Jack McClure lost his daughter. Now it's his job to make sure the president-elect doesn't lose his. For eight years, America has been led by a president hell-bent on aggressive foreign policy and rebuilding the nation on Christian values. A new administration is on its way in, but the president has a few power moves left to see his legacy solidified. Moderate conservative Edward Carson is taking the reins, hoping to set America on a new course. But weeks before Inauguration Day, Carson's daughter, Alli, goes missing from her college dormitory.
Jack McClure is an ATF agent who recently lost his daughter in a terrible accident...and Jack's daughter was Alli's roommate. When the president-elect chooses him to lead the search for the first daughter, Jack approaches the quest fiercely. The investigation leads him onto the path of a dangerous and calculating man - someone whose actions are as cold as they are intelligent, a man whose reach is seemingly infinite.Faith, redemption, and political intrigue play off one another as McClure journeys into the path and mind of a calculating genius who always manages to stay one step ahead of him. And Jack will soon discover that this man has affected his life in more ways than he ever realized.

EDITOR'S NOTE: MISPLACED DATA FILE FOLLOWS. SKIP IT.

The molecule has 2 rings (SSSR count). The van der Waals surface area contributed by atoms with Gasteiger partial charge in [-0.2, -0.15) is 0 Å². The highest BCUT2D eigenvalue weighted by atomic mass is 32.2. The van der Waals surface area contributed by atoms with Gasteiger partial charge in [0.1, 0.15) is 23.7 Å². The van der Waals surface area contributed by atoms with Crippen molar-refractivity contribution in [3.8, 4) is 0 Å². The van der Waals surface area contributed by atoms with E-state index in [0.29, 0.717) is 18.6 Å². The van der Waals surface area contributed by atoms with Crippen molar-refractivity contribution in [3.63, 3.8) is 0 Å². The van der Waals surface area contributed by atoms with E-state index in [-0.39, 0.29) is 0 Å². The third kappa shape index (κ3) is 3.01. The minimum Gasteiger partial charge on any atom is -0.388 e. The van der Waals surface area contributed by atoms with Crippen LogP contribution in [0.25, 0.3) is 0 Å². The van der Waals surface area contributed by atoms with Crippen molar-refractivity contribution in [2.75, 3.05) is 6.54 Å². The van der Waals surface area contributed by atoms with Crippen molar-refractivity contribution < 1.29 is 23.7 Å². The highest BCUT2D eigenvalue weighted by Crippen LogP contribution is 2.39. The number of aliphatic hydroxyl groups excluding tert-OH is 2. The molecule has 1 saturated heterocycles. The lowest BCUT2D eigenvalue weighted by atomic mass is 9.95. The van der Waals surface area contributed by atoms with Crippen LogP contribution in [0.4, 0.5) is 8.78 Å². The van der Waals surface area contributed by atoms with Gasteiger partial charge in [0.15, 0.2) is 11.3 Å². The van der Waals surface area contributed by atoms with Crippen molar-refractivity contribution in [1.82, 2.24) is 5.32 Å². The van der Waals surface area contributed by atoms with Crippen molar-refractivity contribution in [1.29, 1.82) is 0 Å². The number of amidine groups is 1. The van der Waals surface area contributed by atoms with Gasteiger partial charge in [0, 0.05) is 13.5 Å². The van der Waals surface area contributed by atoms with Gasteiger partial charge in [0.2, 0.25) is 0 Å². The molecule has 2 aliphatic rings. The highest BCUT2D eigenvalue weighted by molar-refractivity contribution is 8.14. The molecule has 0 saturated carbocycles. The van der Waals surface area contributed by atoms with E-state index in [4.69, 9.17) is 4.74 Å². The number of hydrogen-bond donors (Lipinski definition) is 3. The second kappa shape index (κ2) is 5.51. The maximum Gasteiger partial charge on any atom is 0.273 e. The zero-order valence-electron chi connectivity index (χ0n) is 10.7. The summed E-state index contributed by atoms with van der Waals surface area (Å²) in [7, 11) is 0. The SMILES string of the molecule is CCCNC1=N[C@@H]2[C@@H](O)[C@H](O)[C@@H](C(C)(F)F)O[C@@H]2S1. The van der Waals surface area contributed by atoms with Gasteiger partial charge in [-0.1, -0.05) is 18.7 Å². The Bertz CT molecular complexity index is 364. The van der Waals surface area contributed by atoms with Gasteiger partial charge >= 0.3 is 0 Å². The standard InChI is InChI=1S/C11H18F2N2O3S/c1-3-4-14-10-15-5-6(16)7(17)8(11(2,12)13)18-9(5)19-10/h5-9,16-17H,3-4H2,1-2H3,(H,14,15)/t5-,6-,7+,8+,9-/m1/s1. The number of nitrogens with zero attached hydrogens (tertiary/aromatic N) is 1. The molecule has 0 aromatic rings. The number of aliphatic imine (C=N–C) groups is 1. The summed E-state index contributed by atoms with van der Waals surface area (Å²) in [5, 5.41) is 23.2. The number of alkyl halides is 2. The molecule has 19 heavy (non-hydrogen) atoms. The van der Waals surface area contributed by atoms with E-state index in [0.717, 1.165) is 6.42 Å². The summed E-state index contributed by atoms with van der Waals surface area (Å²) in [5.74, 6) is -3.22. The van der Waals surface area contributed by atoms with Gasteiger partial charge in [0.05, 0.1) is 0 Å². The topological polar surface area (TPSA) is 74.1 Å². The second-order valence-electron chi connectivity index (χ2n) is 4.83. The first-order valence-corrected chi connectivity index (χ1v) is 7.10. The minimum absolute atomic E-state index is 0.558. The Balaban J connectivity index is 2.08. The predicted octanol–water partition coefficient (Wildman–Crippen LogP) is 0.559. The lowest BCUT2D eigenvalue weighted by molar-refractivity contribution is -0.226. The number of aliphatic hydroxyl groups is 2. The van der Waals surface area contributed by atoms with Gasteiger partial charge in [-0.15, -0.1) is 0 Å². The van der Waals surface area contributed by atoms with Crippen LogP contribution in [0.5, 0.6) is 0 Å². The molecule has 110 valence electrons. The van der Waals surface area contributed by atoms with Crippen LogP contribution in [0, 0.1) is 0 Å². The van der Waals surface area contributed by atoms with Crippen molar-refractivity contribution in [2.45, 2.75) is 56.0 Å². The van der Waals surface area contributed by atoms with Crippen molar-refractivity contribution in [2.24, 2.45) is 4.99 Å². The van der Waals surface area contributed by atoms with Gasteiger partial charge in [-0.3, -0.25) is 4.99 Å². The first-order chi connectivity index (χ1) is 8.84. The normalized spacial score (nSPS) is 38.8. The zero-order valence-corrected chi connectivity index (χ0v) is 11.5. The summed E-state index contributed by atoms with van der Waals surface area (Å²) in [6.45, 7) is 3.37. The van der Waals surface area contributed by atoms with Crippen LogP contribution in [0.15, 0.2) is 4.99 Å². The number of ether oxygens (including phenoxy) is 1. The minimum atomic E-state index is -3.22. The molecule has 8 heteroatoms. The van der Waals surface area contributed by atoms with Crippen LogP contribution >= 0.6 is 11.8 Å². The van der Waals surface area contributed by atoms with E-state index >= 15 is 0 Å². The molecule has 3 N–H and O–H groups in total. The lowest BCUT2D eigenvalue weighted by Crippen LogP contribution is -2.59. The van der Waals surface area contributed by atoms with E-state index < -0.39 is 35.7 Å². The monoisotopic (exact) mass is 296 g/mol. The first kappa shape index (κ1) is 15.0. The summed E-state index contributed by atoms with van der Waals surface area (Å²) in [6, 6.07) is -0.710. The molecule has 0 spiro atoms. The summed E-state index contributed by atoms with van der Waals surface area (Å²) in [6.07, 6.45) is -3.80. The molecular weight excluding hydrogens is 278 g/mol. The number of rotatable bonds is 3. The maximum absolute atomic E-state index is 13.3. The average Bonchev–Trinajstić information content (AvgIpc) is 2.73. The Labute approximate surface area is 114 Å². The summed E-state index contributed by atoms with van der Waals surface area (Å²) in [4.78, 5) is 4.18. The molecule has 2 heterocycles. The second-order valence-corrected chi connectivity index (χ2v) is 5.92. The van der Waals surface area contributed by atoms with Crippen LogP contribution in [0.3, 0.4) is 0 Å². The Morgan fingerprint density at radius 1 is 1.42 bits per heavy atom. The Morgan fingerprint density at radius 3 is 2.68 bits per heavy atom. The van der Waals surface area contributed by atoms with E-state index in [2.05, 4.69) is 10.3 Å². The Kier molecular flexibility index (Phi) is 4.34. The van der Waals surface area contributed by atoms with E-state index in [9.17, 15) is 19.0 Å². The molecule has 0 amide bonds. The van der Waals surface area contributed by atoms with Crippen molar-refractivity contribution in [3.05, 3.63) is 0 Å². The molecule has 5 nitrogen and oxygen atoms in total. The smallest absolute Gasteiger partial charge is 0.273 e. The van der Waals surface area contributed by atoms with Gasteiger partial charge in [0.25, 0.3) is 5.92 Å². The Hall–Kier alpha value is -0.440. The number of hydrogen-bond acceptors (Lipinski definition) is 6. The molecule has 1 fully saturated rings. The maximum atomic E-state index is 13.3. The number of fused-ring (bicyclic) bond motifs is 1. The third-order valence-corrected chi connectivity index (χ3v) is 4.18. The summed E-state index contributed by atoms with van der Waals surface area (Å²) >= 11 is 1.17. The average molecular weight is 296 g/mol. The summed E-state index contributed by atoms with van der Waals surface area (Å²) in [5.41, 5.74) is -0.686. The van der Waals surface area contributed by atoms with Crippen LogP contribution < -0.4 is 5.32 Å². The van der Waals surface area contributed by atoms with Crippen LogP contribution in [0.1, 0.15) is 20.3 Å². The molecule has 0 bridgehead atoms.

"Rarely have I read a book that grabs you so fast in the opening scene (and, oh, how it grabs!), then keeps up the pace until the very last page. Goodbye sleep; hello First Daughter." (Jeffery Deaver)
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Seems like just another swipe at Christians
Jack McClure has a flashback during a flashback. While I like a story with a twist this one twist back on itself so many time I am still not sure who the author wants the good guys to be.
It seems the author is prejudice towards "fundamental Christians" without knowing what the majority of "fundamental Christians" believe. I like stories where it is clear the author know the facts and can spin them in to a plausible fantasy I did not find this story either plausible or factual.
He sounds like he is reading an old Mickey Spillane detective novel. I find it old and tiring.
- Paul Harris